It’s exciting times in the tropics as the wet season should have given us much needed rain. The more rain that falls in our catchments, the better the fishing will be this year and the years to come.
The last few months have been very consistent, and all the species were playing the game. The best news I heard was about the big golden grunter along the sugar loader jetty. Reports were of some lucky anglers were getting amongst big schools of large fish. There needs to be more hours in a day so we can get out and have some time on the water doing what we love! Let’s see what will be bending rods and getting served with chips in March up here at Lucinda, the southern gateway to Hinchinbrook Island.
I think I have written this for the last two months, but I must repeat the fishing in the channel will be influenced heavily with how much rain has fallen. The channel is fed by the mighty Herbert River, that when in flood pushes out huge amounts of freshwater. This in turn discolours the water and can make fishing very tough.
When this happens most people travel north up to Benjamin Flats and the Cardwell end of the channel, but if it is really flooding, it can be similar up there. If you have bad timing, I would suggest getting live bait and trying to find water that still seems to get influenced with the tides. If you can find bait, then concentrate fishing in those spots. Where there is bait, there will be predatory fish waiting in that area.
If the conditions allow, then getting on the water and chasing barra and jacks in the creeks on lures can be awesome. All creeks have fish in Hinchinbrook, but some seem to have higher concentrations of them. Entering a creek with the tide running out, deploying the electric and flicking the various structures is a great fun.
This method should see you getting into some action, but I must warn you it can also be very frustrating. Getting snagged is part of the game, if you’re not getting snagged, you are not casting close enough to structure, especially if you’re targeting mangrove jacks. You need to have your offering virtually slapping them in the face – they won’t say no if it hits them on the head!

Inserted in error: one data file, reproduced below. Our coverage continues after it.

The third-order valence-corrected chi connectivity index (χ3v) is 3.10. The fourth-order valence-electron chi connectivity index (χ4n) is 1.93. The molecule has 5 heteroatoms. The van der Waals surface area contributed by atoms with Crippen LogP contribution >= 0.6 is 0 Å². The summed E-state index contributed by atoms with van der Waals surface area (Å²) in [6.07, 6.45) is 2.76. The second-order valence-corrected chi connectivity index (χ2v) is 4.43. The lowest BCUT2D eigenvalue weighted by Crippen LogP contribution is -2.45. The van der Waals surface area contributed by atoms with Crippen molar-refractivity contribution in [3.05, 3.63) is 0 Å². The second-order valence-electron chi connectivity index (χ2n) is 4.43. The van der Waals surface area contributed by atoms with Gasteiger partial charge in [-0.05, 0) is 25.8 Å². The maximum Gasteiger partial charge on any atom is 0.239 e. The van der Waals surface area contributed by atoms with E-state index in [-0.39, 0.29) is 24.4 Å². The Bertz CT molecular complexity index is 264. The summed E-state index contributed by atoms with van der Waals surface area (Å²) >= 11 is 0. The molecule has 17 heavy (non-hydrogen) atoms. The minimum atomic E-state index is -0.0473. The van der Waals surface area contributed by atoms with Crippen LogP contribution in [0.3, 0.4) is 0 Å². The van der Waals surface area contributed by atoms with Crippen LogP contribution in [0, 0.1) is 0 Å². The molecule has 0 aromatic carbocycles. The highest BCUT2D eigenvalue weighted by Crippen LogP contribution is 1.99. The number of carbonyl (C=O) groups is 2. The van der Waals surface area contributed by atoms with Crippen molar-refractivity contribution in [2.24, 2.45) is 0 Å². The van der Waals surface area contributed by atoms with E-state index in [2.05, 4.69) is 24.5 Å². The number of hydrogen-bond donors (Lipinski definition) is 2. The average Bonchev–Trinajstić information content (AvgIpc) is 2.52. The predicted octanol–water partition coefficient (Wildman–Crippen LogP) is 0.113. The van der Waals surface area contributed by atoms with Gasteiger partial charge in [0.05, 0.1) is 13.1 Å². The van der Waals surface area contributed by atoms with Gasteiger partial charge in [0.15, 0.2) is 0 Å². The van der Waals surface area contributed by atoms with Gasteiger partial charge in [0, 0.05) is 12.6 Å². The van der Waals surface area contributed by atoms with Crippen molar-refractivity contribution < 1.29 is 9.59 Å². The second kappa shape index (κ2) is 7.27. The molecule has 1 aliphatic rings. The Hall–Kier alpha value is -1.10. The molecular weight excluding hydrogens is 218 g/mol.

Do yourself a favour and stock up on some weedless jigheads, and TT SnakelockZ are the best creation ever. Rig up a ZMan 3” MinnowZ or 4” SwimmerZ and cast it into the snag, slowly letting it drift down right into the strike zone. Getting plastic and fish out can prove difficult sometimes, so fast action rods and baitcasting gear is handy to stop fish quickly, but sometimes no matter what you do or use, they will still blow you away in their snaggy homes. Look for major structure that disrupts tidal movement, as this causes eddies and will attract baitfish and predators.
I haven’t been out into the magnificent blue waters for months now, and it is horrible. The problem is, even though I am not fishing, I still hear about every fish that gets captured!
In the last few months, the fishing on the reef has been good. Trout have been filling eskies, which always makes a fishing trip worth it. People fishing hard reef edges that drop into around 25-30m seem to get consistent catches, so maybe that depth offers the right conditions for trout to hold and feed during the warmer months.
There have been a few wild storms brew up at night recently, and care must be taken if doing over nighters or night sessions. I have been caught in a few wild storms while chasing reds, and it isn’t real fun. Make sure you have all the things you may need. A quality anchor is a sound investment, as well as a working bilge pump.
The highlight of fishing around the Palm islands is chasing the big longtail tuna around on a flat ocean. This is so much fun if you can get a cast at them. They can be the most frustrating fish some days, and you can burn a lot of fuel and still not get a crack at them when they are fickle. Lobbing small metal slices or small plastics is the easiest method, and trying to match what they are feeding on will also push odds in your favour.
There have been lots of quality squid being caught around the Palm islands as well, so getting a good squid light hooked up and taking the family over for the night can be rewarding with a few kilos of squid rings for dinner. Don’t forget to send some over the side with a hook in them while you’re catching squid, as golden snapper and cobia love eating live or fresh squid.
The jetty has been patchy, which is common at this time of year. There have still been good catches of golden snapper and the odd black jew, which is a welcome surprise when chasing golden snapper. Black jew seem to be very rare these days, which is a shame, as I hear so many awesome stories about how well Lucinda used to fish for black jewfish.Reads: 457